Last night when I was updating my Proxmox server I restarted it. But I wasn’t able to connect to it after five minutes, so I connected a monitor to it and saw that a hard drive wasn’t being detected. I Identified the failed drive, replaced it, and powered the server up.
While I was backing up a few containers in Proxmox today, one of them became unresponsive. I tried to cancel the backup but it just became locked. Restarting the server didn’t help, so after browsing the Proxmox support forms, I found the following solution detailed below.
Every time you log in to Proxmox or update it, there’s an error that pops up telling you that you haven’t purchased an enterprise license key. If you are using Proxmox in an enterprise environment, I would recommend buying a license (even though it’s not required). You’ll get access to an enterprise repository that contains stable security and software updates. But if you run Proxmox non-commercially and want to remove the no subscription error messages, follow the instructions below.
A few day ago when I was upgrading some of my servers, I notice that Zentyal was showing as being up to date in the dashboard, but there was also an alert in the dashboard that said that the server was missing an security update. When I logged into it over SSH and tried to manually install updated, I encountered the following error message.
A few months ago, I switch from a Windows-based Active Directory environment and switch to a Linux alternative called Zentyal. And so far, everything works great. I was able to recreate my AD structure and recreate new group policies based on the ones from my old install.
I’ve been putting off expanding the storage space on my Nextcloud VM for a couple of months now. However, a few days ago, the storage space hit less than a few hundred megabytes and I wasn’t able to login or upload any new files, so I was then forced to upgrade it and here are the steps I followed.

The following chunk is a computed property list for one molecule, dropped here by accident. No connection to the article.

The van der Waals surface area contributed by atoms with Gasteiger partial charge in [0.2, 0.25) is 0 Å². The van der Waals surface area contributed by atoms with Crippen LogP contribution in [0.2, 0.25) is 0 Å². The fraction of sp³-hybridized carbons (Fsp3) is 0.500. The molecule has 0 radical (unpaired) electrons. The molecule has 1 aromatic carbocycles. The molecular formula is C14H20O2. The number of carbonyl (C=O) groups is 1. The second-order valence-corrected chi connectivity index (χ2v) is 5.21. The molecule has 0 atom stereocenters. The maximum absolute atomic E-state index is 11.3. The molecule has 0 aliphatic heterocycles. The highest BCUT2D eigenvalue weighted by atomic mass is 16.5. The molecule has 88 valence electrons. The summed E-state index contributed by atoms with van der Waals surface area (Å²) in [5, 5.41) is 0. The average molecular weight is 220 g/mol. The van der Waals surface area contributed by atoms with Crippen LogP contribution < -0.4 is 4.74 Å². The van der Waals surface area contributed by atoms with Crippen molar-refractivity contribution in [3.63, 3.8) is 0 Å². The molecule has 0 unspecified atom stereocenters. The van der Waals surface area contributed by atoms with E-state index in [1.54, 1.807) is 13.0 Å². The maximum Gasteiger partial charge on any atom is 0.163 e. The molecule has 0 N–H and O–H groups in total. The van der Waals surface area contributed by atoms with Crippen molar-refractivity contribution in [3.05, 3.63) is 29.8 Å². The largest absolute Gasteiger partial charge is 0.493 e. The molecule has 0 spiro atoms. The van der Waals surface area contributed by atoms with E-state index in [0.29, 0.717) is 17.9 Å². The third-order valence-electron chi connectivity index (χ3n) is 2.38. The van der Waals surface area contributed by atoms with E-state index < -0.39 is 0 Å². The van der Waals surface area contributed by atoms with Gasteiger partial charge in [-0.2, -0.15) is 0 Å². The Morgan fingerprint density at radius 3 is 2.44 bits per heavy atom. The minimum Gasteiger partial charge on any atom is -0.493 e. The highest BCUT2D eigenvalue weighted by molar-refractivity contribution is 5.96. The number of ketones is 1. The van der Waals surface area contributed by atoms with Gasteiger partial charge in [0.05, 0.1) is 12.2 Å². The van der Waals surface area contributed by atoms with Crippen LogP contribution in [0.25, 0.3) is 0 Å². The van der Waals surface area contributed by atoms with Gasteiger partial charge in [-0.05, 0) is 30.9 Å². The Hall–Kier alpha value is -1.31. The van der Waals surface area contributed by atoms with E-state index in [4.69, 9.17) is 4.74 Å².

Sometimes you need to access a network share that requires an active directory authentication, but, you’re on a PC that’s not part of the domain. Saving the script below as a .bat file and replacing the parts that say “Server” with the actual name or IP of your server will allow your PC to access any network share with active directory credentials. Mostly, this is useful when you only need temporary access to a share, but don’t want to go through the whole network share mounting process.
Recently, I’ve been installing Lets Encrypt SSL certificates on all of the network devices on my network. This past week, I’ve been working with Dell iDRAC cards (a remote access card that allows you to manage servers remotely, even when they are powered off) in some of my servers. I got tired of clicking through the SSL warning whenever I would try to access one of my iDRAC cards, so I created a script to replace the self-signed certificate on the card.
So a few months ago, I was having trouble installing updates on one of my Ubuntu Linux servers. When I ran,
sudo apt-get upgrade I got the following error message listed below.
Updating SSL certificates is one of those repetitive and boring tasks that you have to do managing a web server. But, it’s also one of the most important when it comes to the security of your website. So lets automate it!